News You Can Use:

The Stimson Center, “The Army Goes to School: The Connection between K-12 Education Standards and the Military-Based Economy”: A Stimson Center report released today finds that for the more than 240,000 active-duty members of the Army with children, access to a quality education can be a determining factor in where and whether they continue to serve – which has big economic and readiness implications for military bases. “If host communities do not offer soldiers’ children a consistently high-quality education, they risk the economic challenges that result from losing support of a major employer,” the report states. The Military Times notes, “Schools that offer a lower quality of education could end up costing their communities if the military places a high priority on that factor in its base closure decisions.” Military families move between six and nine times during a child’s academic career on average. Discrepancies in academic expectations between states and even districts means that children may find themselves left behind or relearning material, depending on what was taught at their previous school. In 2012, the Department of Defense Educational Activities (DoDEA) adopted the Common Core in the 181 military schools it oversees. As the Stimson Center report finds, by setting consistent learning goals for each grade level, the standards ensure students can more easily transition between schools, alleviating soldiers’ concerns about the quality of education their child will receive.

What It Means: The Stimson Center report makes clear that rigorous, consistent education standards are critical for military families, which move frequently, and for military preparedness and retention. By setting learning goals that are consistent from school to school, the Common Core better ensures that students in military families are able to transition from one classroom to another without falling behind or relearning material they’ve already mastered. As Jim Cowen, director of military outreach for the Collaborative, points out, “Soldiers expect a certain level of care for their families as part of their service to our country – and that care must now include education. As Service members and their families move from post to post, they deserve a guarantee their children are receiving a standard of education that will prepare them for the future.”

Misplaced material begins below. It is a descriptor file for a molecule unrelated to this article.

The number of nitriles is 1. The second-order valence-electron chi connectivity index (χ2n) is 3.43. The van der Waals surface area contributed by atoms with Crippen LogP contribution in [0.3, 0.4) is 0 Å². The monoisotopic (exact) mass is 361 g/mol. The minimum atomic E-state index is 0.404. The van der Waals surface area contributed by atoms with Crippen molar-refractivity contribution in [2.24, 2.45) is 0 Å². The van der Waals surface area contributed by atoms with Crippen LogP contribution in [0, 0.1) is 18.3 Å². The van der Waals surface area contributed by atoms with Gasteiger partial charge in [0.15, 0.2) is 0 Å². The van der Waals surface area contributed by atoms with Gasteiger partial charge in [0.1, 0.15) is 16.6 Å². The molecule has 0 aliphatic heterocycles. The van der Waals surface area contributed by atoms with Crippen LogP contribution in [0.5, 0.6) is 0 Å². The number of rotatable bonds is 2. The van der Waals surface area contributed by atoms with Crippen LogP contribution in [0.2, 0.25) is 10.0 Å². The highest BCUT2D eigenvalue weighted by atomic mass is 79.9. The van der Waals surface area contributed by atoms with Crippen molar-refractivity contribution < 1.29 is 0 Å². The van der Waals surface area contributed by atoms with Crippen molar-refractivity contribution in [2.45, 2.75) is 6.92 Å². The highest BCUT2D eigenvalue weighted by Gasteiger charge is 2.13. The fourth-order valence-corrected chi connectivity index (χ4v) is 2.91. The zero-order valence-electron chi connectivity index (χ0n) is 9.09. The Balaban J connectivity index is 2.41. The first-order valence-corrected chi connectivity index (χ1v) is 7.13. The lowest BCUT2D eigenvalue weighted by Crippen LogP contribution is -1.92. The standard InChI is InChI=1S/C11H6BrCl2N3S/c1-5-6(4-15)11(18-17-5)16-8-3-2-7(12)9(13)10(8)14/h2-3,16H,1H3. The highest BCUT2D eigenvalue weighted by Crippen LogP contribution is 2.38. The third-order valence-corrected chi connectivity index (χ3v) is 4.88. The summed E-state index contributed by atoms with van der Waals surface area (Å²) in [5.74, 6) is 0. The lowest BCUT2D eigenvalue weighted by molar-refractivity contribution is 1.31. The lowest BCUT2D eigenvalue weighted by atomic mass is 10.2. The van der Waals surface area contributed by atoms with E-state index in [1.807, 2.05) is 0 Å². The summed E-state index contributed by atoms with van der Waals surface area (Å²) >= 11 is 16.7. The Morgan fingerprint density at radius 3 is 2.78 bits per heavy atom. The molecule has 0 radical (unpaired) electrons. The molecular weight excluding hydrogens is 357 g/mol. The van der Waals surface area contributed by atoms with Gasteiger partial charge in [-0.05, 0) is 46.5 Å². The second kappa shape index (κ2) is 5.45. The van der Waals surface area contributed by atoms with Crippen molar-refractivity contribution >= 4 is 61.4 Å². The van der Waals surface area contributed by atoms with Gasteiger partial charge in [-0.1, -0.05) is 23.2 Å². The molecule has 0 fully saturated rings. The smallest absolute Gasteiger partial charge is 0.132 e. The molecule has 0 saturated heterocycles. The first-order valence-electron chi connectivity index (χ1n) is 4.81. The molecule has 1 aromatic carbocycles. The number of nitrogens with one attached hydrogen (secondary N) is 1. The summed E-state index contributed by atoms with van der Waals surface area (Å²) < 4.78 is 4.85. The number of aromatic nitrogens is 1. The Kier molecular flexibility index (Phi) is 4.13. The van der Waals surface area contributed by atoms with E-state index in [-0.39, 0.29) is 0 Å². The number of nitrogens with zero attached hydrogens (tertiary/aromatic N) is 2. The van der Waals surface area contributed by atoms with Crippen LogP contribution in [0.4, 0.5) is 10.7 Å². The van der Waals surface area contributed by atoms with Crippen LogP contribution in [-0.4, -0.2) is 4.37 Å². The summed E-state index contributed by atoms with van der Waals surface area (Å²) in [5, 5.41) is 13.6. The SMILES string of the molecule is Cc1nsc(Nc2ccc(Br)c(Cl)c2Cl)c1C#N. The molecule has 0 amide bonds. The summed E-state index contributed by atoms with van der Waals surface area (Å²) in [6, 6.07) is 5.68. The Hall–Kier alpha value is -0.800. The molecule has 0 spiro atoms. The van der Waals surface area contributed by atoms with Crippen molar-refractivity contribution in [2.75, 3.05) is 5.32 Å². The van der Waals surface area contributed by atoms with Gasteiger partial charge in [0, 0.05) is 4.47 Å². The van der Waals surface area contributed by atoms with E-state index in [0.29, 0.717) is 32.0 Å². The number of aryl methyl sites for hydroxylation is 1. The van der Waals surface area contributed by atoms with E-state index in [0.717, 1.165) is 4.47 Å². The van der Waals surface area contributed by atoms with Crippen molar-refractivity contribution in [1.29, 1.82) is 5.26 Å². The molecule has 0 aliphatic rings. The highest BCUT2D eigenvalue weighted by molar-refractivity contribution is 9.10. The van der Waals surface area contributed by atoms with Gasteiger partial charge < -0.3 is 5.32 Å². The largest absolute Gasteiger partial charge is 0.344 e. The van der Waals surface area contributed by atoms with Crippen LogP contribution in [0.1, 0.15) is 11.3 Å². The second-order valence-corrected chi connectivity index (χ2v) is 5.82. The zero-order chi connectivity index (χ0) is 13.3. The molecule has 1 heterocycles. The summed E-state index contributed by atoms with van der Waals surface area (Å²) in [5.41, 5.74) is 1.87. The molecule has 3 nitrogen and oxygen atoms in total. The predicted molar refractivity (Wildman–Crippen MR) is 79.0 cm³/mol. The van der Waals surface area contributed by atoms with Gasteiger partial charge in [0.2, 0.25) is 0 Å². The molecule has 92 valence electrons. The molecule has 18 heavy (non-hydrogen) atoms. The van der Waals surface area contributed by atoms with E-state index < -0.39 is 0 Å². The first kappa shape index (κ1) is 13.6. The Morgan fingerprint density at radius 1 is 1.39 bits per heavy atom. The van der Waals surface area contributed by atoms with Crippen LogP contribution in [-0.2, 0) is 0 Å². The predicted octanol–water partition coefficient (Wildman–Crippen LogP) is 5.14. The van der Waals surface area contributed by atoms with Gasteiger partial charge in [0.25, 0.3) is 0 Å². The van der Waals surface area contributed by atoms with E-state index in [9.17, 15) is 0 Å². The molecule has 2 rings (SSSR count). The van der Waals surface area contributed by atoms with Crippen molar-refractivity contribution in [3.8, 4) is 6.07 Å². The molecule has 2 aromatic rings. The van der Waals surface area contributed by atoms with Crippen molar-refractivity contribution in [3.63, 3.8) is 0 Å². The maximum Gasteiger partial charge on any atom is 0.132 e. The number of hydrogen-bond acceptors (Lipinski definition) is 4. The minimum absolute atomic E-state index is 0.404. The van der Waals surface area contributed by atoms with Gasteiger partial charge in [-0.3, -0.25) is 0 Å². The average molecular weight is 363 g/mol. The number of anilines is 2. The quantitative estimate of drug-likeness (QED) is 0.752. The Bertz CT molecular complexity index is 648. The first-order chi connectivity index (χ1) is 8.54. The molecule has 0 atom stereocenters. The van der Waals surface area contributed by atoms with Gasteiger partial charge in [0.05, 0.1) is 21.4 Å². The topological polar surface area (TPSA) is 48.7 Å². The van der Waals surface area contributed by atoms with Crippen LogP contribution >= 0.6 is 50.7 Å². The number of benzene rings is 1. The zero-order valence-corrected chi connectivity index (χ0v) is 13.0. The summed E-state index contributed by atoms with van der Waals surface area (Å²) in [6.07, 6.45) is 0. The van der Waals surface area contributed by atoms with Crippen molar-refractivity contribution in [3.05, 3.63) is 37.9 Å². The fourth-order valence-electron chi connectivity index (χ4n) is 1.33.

The Hunt Institute, “The Role of Strategic Communications in the Transition to New Academic Standards and Assessments: Case Studies of Tennessee and Kentucky”: No recent educational reform has been as ambitious as setting academic standards that fully prepare students for college and career readiness. Like any change, this transition has been difficult, attended with implementation struggles, classroom adjustments and political wrangling. Looking at successes in Tennessee and Kentucky, two early adopters of the Common Core that have experienced impressive academic improvements since implementing the standards, the Hunt Institute report provides several lessons for other states currently in transition. They include: proactive communication, especially to educators, to build support; coordinated communication among policymakers; direct engagement with educators about changes; providing easily understood information; and listening to and involving stakeholders.

What It Means: Like any major policy initiative, implementation of high, comparable education standards in states across the country has experienced setbacks. Yet, the success the Common Core is having in early-adopter states like Kentucky and Tennessee, where proficiency rates and college-readiness scores have steadily increased over the past three years, demonstrates that the standards are working. As the Honesty Gap analysis made clear, for too long old models of education enabled states to systematically lower the bar for students. Most are now doing the difficult work of addressing this reality by implementing rigorous standards and high-quality assessments. Now is not the time for policymakers to become politically weak-kneed and turn back on the important work to implement education standards that fully prepare students for college or a career.